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'Time' tells the terrifying story of Kalief Browder's unjust incarceration

Footage of 16-year-old Kalief Browder's questioning on May 15, 2010 from the documentary series
Footage of 16-year-old Kalief Browder's questioning on May 15, 2010 from the documentary series "Time: The Kalief Browder Story."
Courtesy of Spike
Footage of 16-year-old Kalief Browder's questioning on May 15, 2010 from the documentary series
Jenner Furst, writer/director of "Time: The Kalief Browder Story."
Footage of 16-year-old Kalief Browder's questioning on May 15, 2010 from the documentary series
A family photo of Kalief Browder at home with friends and family.
Browder family

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In 2010, at the age of 16, Kalief Browder was arrested in New York for allegedly stealing a backpack.

He was charged with robbery, grand larceny and assault and taken to the notorious Rikers Island jail complex.

Kalief Browder.
Kalief Browder.

Browder maintained his innocence and refused to accept a plea bargain. Unable to make the $3,000 bail, he remained locked up. Because of numerous trial delays, Browder would eventually spend three years at Rikers, much of it in solitary confinement.

When the charges were eventually dropped and Browder was released in 2013, he emerged with obvious signs of mental illness. Two years later, on June 6, 2015, Browder took his own life.

The new documentary series, “TIME: The Kalief Browder Story,” puts his life and death in a broader context.

The six-part Spike TV series was written and directed by Jenner Furst. Furst also serves as an executive producer, along with Shawn "JAY-Z" Carter and Harvey Weinstein:

Furst spoke with The Frame host John Horn about his approach to Kalief Browder’s story.

Interview highlights:

On why he wanted to tell Browder's story:

Kalief's story was in the news from 2013 on in New York City. It was in the local news and became a national story with The New Yorker article that was written by Jennifer Gonnerman. And that story affected me very deeply. But it wasn't until Kalief passed that the story became a lot more urgent for us. And we all began discussing how we could do something that would truly immortalize this young man's life, allow for his experience to transcend the evening news and the sort of coverage that disappears all too quickly. We knew that a longer-form story about Kalief Browder was the only way to truly respect and honor his life, because so much had happened to him and so much of it is emblematic of the broken system that affects millions of Americans. 

On the criminal justice reforms that were brought about by Kalief's unjust incarceration and confinement

I don't think [the reforms] excuse this horrible tragedy that he endured, but I do believe that everything happens for a reason and I do believe that in his passing, the significance of his life and his prophecy has risen to a new level that has been able to affect change in such a profound way. When we started this series, 16-year-olds were treated as adults in New York state, there was no speedy trial reform on the table that meant anything, juveniles were still going to solitary confinement at Rikers Island, [which] was operating as it had for years. When we finished the series, 16-year-olds are no longer treated as adults in New York state, the age of responsibility is 18, like the rest of the country, solitary confinement is illegal for juveniles at Rikers Island and, moreover, Rikers Island has been announced to be closed by the Mayor of New York City. But all that came at the human cost of Kalief Browder, his mother and millions of other Americans who have suffered silently through a system that is terribly reckless in devouring lives all across America.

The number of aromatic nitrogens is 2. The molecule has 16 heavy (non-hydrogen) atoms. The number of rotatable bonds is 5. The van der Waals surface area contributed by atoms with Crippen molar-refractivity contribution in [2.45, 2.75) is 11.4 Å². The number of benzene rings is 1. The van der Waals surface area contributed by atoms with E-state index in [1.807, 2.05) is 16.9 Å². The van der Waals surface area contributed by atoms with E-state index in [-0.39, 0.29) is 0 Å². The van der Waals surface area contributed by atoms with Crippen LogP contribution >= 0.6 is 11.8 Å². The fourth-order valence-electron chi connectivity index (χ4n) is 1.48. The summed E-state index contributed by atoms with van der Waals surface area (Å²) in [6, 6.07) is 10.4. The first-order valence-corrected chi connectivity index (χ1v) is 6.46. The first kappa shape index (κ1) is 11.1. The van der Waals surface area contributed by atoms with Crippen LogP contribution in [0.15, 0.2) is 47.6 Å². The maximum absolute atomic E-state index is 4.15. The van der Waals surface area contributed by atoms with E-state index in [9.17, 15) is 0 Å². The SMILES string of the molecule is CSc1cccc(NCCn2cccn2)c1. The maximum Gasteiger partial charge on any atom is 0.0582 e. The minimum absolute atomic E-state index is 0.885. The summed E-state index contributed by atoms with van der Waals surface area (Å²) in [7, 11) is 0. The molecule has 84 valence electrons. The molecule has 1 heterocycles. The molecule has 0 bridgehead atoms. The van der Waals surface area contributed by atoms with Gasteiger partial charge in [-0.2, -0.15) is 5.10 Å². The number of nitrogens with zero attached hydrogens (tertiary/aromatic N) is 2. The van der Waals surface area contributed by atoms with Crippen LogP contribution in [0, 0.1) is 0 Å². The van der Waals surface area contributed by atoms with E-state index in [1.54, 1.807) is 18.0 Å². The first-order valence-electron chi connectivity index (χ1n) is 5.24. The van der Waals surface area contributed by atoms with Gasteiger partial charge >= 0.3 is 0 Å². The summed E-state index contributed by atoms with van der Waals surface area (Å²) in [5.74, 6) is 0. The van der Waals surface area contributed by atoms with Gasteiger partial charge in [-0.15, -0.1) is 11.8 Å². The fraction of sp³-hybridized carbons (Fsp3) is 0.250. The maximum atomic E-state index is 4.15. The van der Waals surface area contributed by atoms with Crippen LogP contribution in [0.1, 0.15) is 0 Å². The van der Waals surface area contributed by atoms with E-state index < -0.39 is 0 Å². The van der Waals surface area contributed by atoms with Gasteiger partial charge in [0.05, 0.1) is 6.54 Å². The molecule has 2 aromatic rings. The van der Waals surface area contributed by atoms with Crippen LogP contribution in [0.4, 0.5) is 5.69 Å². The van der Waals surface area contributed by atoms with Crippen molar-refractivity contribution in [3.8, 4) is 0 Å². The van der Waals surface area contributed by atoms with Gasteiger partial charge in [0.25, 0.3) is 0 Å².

On the flaws in the criminal justice system that made Browder's three-year incarceration possible:

It's a slow-motion train wreck for millions of Americans who are caught up in our system because the reality is, if you're indigent and you don't the money for good legal defense, and you have a public defender ... You know, public defenders are wonderful people. They've given their lives to the cause. But many times they're inundated with caseloads that are impossible to manage. And there's only so much they can do, there's only so much they can follow up on. I don't think Kalief's attorney at the time did the best he could do. That said, the whole situation is a losing equation. And the prosecutors are in a position where they can bully defendants into taking guilty pleas because the experience of waiting in jail for that amount of time is far more torturous than the idea of being a felon. So Kalief didn't believe in that and he sacrificed his entire life essentially for the concept of American liberty, of our Constitution. I mean he's a true American hero, and he paid the ultimate price for it.

To hear the full interview, click the blue player above.

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